Federal highway safety board accuses sister agency of lax enforcement

Federal highway safety board accuses sister agency of lax enforcement

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NTSB accuses sister agency of lax enforcement
A sleep-deprived motorcoach driver was directly responsible for a California highway crash that killed four and injured more than a dozen other passengers. But, in a rare departure from bureaucratic deference, the National Transportation Safety Board said its sister-agency within the U.S. Department of Transportation, the Federal Motor Carrier Safety Administration, was partially responsible because it has failed to keep unsafe trucks and buses off American highways. The FMCSA’s own records showed that Autobuses Coordinados, the bus operator, failed eight of 29 federal inspections in just two years. NTSB called on the FMCSA to upgrade its motor carrier safety rating system to identify hazardous operators.

Russian TV registers as foreign agent
T&R Productions LLC, the U.S. operating unit of Russia-owned RT (Russia Today) Network, complied with a Department of Justice order to register under the Foreign Agent Registration Act. T&R disclosed that it has operated studios, hired and paid all U.S.-based RT employees, and has produced English-language programming since mid-2014. The Committee to Protect Journalists said the filing “could set a troubling precedent,” and noted only three other foreign media companies are registered under FARA: the American arm of the South Korean state-funded Korean Broadcasting System, KBS America Inc.; the Chinese state-funded China Daily; and, the Japanese Radio and TV’s NHK Cosmomedia. Radio Free Europe/Radio Liberty said Russian legislators are considering retaliatory action to force registration by media groups such as Voice of America and CNN.

Found on the streets of Laredo: $1 million in marijuana
In three incidents that occurred on two days in Laredo, Tex., Border Patrol agents seized large quantities of marijuana that were abandoned by smugglers. Altogether, 1,266 pounds worth $1 million was seized near the Rio Grande River, U.S. Customs and Border Protection said. The largest seizure came in response to a report of suspicious activity, and several men loading bundles into a pick-up truck ran back to Mexico before agents arrived. The pick-up truck was reported stolen from San Antonio, Tex.

Hate crime in U.S.: 2016
The Federal Bureau of Investigation says 7,321 hate crimes were committed in the U.S. during 2016. The tabulation includes 4,720 hate crimes against persons, 2,519 hate crimes against property, and 82 hate crimes against society. Of 5,770 known offenders, 46.3% were white and 26.1% were black, and race was not known for 18.1%.

More truck and bus drivers are buckling up
A survey which observed nearly 40,000 truck and bus drivers at more than 1,000 roadside sites across the nation found that 86% of the drivers used safety belts. The Federal Motor Carrier Safety Administration said it was a record high level, compared to just 65% usage in 2007.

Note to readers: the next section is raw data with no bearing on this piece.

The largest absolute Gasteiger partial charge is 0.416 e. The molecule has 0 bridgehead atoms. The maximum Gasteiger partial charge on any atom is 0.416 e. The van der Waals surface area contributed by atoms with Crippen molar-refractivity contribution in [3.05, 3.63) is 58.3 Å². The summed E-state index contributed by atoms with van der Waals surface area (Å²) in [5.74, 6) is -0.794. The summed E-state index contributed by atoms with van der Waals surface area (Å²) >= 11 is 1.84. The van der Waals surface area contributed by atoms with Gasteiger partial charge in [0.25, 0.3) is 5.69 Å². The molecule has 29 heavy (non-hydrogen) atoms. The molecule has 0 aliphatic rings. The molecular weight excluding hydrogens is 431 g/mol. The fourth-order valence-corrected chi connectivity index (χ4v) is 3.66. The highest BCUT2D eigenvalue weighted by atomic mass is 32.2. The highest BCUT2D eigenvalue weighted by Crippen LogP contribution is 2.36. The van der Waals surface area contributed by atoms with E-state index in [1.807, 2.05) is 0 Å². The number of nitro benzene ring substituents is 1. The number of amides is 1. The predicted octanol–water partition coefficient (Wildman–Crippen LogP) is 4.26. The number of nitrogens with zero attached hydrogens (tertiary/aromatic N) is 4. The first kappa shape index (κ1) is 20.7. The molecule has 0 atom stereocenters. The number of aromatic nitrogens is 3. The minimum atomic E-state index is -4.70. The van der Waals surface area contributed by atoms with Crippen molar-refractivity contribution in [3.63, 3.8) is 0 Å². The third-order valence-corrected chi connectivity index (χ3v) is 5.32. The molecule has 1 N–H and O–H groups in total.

Obese moms beget fat babies
Researchers at the National Institutes of Health say obesity during pregnancy may account for a higher risk of giving birth to a large baby. A condition known as macrosomia—that is, large body size at birth—is common among babies born to obese women, particularly those who have gestational diabetes (high blood sugar during pregnancy). The researchers said earlier studies indicate that large babies born of obese women may be predisposed to obesity and cardiovascular disease later in life.

FTC accepting Western Union scam-related claims
Consumers who were bilked by scammers who used Western Union’s money transfer system may be able to get some of their money back. The Federal Trade Commission brought charges against Western Union, alleging the company ignored hundreds of thousands of complaints and failed to take disciplinary action against agents who looked the other way, and accepted $586 million to resolve the allegations. Now, the FTC is accepting claims from consumers about fraud-induced payments they made for phony lotteries and prizes, family emergencies, advance-fee loans, online dating and other scams.

Animal blessings bring a lawsuit
American Atheists asked a federal judge to declare that an animal blessing ritual at a county-run animal shelter violated the First Amendment’s “establishment of religion” clause. The suit claims that a ceremony conducted by a Catholic priest at the Bergen County (N.J.) Animal Shelter violated the constitution and may have been superfluous. “I thought it was well-settled that all dogs already go to heaven,” AA president David Silverman mused.

College crusades against student speech
The Foundation for Individual Rights in Education accused administrators of Rensselaer Polytechnic Institute of violating the privately-run school’s policy of treating students as “citizens of the nation at-large.” Despite its policy, FIRE said administrators have brought disciplinary action against students who participated in a peaceful demonstration at a black-tie fundraiser and spoke to local newspaper and television reporters about their dispute. Because it is a private school, the First Amendment doesn’t apply. However, FIRE noted that the a commitment to freedom of expression is required to maintain the school’s accreditation.

Rip ‘n Read is a daily compilation of press releases found on hundreds of websites that are maintained by the federal government, think tanks, watchdog groups and national advocacy organizations. Press releases selected for this feature are, in the opinion of the editor, exceptionally newsworthy, interesting or just plain curious.

The press releases and documents linked to this report were posted on their websites on Monday, November 13

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